Enhancing cognition in older adults also changes personality
by Diana Yates
Jan 19, 2012
CHAMPAIGN, Ill. — A program designed to boost cognition in older adults also increased their openness to new experiences, researchers report, demonstrating for the first time that a non-drug intervention in older adults can change a personality trait once thought to be fixed throughout the lifespan. The research was led by Elizabeth Stine-Morrow, professor in Educational Psychology and chair of Cognitive Science of Teaching and Learning.
Personality psychologists describe openness as one of five major personality traits. Studies suggest that the other four traits (agreeableness, conscientiousness, neuroticism and extraversion) operate independently of a person's cognitive abilities. But openness – being flexible and creative, embracing new ideas and taking on challenging intellectual or cultural pursuits – does appear to be correlated with cognitive abilities.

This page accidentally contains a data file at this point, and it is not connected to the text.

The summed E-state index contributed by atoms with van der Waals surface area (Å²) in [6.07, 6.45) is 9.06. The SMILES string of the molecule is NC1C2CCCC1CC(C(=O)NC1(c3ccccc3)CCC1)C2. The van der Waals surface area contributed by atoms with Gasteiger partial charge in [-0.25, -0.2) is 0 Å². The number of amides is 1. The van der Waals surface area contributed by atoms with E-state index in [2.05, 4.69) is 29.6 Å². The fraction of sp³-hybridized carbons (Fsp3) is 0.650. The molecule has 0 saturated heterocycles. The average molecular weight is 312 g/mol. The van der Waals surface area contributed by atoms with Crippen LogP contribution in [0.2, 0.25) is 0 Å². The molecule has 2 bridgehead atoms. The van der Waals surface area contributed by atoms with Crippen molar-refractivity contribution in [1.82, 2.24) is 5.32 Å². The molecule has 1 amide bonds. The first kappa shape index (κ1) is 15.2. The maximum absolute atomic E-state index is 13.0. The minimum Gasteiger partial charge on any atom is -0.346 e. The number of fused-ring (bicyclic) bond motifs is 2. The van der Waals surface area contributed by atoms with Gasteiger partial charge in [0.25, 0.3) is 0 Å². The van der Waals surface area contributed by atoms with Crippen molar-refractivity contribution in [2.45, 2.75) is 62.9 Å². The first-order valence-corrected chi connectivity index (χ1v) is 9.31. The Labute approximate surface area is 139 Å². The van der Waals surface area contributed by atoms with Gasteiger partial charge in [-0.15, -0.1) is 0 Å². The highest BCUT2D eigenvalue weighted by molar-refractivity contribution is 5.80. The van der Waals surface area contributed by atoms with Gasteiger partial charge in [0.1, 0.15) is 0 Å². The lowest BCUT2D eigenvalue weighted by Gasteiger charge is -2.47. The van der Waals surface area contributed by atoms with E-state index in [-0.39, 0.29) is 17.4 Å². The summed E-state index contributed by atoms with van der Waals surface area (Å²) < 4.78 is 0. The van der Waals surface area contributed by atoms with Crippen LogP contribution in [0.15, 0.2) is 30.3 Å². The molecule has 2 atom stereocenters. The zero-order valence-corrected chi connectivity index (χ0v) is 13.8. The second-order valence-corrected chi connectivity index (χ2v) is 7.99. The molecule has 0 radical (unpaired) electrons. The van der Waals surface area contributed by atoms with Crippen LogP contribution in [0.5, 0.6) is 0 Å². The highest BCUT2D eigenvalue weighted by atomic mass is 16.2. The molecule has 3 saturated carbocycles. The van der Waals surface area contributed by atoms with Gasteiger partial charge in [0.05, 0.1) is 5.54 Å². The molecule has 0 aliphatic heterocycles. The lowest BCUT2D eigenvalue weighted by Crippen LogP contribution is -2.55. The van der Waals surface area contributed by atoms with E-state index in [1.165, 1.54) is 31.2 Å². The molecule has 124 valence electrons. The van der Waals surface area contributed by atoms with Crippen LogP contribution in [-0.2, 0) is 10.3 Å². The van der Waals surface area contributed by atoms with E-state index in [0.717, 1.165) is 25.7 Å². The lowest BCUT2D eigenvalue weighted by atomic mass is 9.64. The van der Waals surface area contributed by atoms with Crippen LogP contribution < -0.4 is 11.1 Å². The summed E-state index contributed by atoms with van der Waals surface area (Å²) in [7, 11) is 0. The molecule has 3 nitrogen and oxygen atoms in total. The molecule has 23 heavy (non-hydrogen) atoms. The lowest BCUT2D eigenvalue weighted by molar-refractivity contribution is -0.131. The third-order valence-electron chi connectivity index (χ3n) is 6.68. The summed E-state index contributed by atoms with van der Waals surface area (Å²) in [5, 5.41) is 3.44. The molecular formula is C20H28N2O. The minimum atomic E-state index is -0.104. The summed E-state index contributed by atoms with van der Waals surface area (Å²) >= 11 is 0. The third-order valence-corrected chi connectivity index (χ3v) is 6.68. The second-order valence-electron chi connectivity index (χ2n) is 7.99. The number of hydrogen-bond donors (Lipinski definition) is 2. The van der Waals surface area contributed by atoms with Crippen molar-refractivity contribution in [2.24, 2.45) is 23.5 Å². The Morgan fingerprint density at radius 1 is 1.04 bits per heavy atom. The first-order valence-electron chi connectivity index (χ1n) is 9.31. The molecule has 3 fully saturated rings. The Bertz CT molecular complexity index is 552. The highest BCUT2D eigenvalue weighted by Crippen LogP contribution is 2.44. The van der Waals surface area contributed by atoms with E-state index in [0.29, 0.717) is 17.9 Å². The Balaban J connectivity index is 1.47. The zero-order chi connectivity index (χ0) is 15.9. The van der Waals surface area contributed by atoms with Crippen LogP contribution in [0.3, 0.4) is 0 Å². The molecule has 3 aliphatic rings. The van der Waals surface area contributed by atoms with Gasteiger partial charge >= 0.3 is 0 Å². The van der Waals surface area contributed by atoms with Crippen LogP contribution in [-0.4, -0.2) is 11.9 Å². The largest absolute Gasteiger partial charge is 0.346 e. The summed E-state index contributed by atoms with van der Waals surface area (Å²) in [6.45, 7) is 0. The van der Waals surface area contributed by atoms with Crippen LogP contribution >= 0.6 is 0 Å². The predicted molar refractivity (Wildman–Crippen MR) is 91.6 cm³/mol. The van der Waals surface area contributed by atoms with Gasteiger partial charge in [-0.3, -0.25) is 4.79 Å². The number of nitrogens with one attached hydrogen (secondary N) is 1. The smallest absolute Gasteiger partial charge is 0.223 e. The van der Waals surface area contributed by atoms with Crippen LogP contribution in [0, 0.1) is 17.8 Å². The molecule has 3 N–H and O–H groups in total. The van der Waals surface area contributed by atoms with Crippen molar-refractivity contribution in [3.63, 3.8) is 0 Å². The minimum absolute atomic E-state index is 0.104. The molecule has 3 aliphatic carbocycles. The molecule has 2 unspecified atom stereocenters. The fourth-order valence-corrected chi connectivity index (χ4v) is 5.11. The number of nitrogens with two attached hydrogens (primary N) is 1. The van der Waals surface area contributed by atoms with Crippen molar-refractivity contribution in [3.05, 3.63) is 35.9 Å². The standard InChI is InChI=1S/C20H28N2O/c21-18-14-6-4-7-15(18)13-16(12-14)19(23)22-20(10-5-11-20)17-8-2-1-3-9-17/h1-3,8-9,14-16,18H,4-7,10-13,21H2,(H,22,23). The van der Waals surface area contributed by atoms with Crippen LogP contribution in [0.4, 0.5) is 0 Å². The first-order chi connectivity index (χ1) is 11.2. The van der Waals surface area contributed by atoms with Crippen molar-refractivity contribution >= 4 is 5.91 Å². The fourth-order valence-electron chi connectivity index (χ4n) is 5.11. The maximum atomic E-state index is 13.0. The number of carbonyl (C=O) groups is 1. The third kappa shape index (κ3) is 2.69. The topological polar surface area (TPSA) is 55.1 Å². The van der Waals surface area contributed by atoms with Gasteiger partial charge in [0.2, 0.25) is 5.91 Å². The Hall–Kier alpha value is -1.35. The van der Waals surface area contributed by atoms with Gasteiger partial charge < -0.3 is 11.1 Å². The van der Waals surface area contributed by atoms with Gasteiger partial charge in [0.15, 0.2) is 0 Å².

The new study, published in the journal Psychology and Aging, gave older adults a series of pattern-recognition and problem-solving tasks and puzzles that they could perform at home. Participants ranged in age from 60 to 94 years and worked at their own pace, getting more challenging tasks each week when they came to the lab to return materials.
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